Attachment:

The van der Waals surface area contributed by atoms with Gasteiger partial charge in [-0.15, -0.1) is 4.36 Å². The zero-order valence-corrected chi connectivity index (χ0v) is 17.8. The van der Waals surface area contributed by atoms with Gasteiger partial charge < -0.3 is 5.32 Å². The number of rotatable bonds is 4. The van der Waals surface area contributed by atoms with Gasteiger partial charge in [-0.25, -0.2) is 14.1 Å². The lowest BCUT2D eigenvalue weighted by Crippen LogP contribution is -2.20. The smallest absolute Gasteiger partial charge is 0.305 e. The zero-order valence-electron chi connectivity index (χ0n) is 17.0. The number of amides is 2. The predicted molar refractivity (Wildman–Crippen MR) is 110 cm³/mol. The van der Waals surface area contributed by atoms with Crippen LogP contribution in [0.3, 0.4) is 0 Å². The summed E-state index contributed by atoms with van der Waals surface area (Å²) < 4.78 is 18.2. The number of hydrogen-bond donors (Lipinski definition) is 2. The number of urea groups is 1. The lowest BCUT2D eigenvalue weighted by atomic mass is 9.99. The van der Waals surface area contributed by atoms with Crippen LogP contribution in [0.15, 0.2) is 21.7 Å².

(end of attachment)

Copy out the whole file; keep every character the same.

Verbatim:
The van der Waals surface area contributed by atoms with Gasteiger partial charge in [-0.15, -0.1) is 4.36 Å². The zero-order valence-corrected chi connectivity index (χ0v) is 17.8. The van der Waals surface area contributed by atoms with Gasteiger partial charge < -0.3 is 5.32 Å². The number of rotatable bonds is 4. The van der Waals surface area contributed by atoms with Gasteiger partial charge in [-0.25, -0.2) is 14.1 Å². The lowest BCUT2D eigenvalue weighted by Crippen LogP contribution is -2.20. The smallest absolute Gasteiger partial charge is 0.305 e. The zero-order valence-electron chi connectivity index (χ0n) is 17.0. The number of amides is 2. The predicted molar refractivity (Wildman–Crippen MR) is 110 cm³/mol. The van der Waals surface area contributed by atoms with Crippen LogP contribution in [0.3, 0.4) is 0 Å². The summed E-state index contributed by atoms with van der Waals surface area (Å²) < 4.78 is 18.2. The number of hydrogen-bond donors (Lipinski definition) is 2. The number of urea groups is 1. The lowest BCUT2D eigenvalue weighted by atomic mass is 9.99. The van der Waals surface area contributed by atoms with Crippen LogP contribution in [0.15, 0.2) is 21.7 Å².